Tuesday night’s city council meeting was brief and highlighted two major things: the updated budget and the Cotati resident survey. The Cotati resident survey blew past the expectations of the city council. As of Tuesday night’s presentation, there were 182 responses with more pouring in all the time. The responses to the survey showed the community members are engaged and want their voices heard.
The meeting started out with a run down of the July budget. Covid-19 lockdowns have hurt businesses and revenue, but the city is doing fairly well overall according to the Director of Administrative Services, Angela Courter.
Some highlights from Courter’s report included the Overall Sales Tax and Property Taxes accounting for 78.7 percent of all General Fund Source Revenues. Voter approved Measure G is 28.35 percent. Countywide pools jumped up much higher than were estimated, Wayfair-Online retail reported new taxes. Community members in the open session pointed out the amount of Wayfair signs in Cotati and larger than projected point of sale activity from local merchants.
Courter also pointed out $140,000 in the first quarter of 2020 (approximately 50 percent less than anticipated) because of the pandemic lockdown. Restrictions, statewide late fillings, 90-day and 12-month state tax deferral programs were also included in the report. Courter said reopening has occurred more rapidly than estimated, allowing businesses to start rebounding in the 2020-21 fiscal year.
Finally, Courter pointed out some of Cotati’s major industries that are growing, which are mostly open during SIP. They include home improvement, food and drug and the building/construction outlook is improved. Declines are in fuel, general consumer goods and restaurants, that are expected to be down for the year.
The next portion included the public comment section where members of the new group against Racism (Cotati core against Racism) talked about their experience meeting with each member of the council. The group was pleased at how receptive the council was with hearing them out and understanding. City Manager, Damien O’Bid, announced there will be a Public Safety Town Hall meeting on July 22 starting at 6 p.m if community members are interested in attending online.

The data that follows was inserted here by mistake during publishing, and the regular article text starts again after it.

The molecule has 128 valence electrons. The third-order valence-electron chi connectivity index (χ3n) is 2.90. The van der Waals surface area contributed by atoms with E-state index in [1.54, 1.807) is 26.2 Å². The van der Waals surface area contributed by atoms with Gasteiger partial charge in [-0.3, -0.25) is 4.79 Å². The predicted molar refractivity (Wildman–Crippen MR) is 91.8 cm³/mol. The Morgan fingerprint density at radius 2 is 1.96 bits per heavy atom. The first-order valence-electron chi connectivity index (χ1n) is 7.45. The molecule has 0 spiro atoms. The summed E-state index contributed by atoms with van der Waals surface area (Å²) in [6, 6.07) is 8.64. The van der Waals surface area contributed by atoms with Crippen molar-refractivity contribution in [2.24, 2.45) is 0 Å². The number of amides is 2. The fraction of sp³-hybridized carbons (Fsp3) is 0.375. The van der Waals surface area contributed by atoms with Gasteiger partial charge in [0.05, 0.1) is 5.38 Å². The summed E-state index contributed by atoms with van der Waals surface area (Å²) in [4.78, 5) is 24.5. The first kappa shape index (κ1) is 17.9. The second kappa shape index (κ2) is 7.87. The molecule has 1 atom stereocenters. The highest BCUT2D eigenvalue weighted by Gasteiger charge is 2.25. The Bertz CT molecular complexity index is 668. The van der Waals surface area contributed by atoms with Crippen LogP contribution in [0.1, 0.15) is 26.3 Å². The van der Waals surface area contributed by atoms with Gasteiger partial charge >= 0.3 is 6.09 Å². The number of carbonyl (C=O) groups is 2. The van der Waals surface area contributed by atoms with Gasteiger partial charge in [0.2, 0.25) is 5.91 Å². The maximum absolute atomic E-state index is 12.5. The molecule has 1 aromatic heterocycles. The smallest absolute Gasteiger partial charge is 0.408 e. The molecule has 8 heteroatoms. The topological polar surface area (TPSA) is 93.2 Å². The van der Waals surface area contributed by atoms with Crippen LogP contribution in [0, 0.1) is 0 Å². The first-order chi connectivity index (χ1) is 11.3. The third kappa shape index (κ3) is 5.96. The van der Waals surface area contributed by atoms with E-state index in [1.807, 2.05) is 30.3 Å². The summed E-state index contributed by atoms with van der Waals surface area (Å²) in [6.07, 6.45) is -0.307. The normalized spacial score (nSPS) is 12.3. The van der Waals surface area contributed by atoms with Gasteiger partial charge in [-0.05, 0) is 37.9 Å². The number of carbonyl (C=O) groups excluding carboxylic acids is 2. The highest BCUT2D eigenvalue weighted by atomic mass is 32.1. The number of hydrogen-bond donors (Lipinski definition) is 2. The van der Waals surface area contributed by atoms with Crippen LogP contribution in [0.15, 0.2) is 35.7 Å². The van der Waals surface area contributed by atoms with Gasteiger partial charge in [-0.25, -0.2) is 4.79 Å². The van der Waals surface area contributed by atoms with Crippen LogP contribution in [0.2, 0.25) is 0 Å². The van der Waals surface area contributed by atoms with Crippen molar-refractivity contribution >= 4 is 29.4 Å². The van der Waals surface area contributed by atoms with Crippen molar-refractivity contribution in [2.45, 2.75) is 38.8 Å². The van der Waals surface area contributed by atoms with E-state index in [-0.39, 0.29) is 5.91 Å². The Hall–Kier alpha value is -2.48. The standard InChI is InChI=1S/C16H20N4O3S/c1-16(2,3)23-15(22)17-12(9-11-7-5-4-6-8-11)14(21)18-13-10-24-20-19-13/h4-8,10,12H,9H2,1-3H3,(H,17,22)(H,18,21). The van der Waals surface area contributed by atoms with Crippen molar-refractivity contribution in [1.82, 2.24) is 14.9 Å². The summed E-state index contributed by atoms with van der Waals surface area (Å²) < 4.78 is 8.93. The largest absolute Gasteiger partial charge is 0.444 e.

With the consent calendar being approved, it brought the meeting to the most important item of the night, which was the Cotati City Council Community Survey. As mentioned above, this survey blew away the expectations of the council with Mark Landman and Susan Harvey commenting at how impressed they were with the responses and comments. The responses and comments are available on the city council’s website.
City Manager O’Bid ran through the results of the survey, that included five questions for residents to rank from most important to least important with one being most important and five being not as important.
Of the 182 responses received, maintaining local 911 emergency dispatch and the police department services ranked as the top priority with an average score of 1.9. Next, with a score of 2.6 was preparing for emergencies and natural disaster response, followed by maintaining fiscal stability with locally controlled funding that cannot be taken by the state at 3.0. Then was fixing potholes and repairing streets to improve safety for walkers, cyclists and driving as well as local first responders scoring 3.5 and finally with a score of 3.6 was maintaining domestic violence response services.
These five, according to the city manager, have been consistently ranked as the top priorities for community members, so it’s not surprising to see the results work out that way. Most of the comments, according to O’Bid, were regarding the police, fixing the roads and making sure people are not speeding. When asked by Vice Mayor John Moore about how long the survey will stay up, O’Bid said until the end of the week, so community members still have time to fill out the survey if they want to.
The meeting wrapped up with O’Bid updating the community and the council on the restrictions re-imposed by Governor Newsom covering all indoor services. These include restaurants, gyms, movie theaters, bars, houses of worship, etc. Anything inside where you aren’t with your family is banned for three weeks, O’Bid said.
If Sonoma County gets the infection rate down, these services will open back up on August 2, but if the county does not get the rate down these businesses will more than likely stay closed, O’Bid said. Sonoma County, for those who aren’t familiar, is one of 30 counties ordered by Governor Newsom to cease all indoor operations until further notice.
O’Bid also updated the rule on reusable grocery bags. Community members can bring in their own bags as long as they are kept in the cart. To limit contact with the clerks, community members should avoid putting the bags on the conveyor belt or check out counters. Finally, O’Bid again talked about how the city is preparing for a power shut off. Since it has been so hot, it might happen sooner this year.
The meeting concluded with Council Member John Dell’Osso and Mayor Wendy Skillman issuing a mask warning to the city.
“Please wear a face covering and social distance when you go out,” Dell’Osso said. “We have a chance to get back to normal, but it’s up to us to do that.”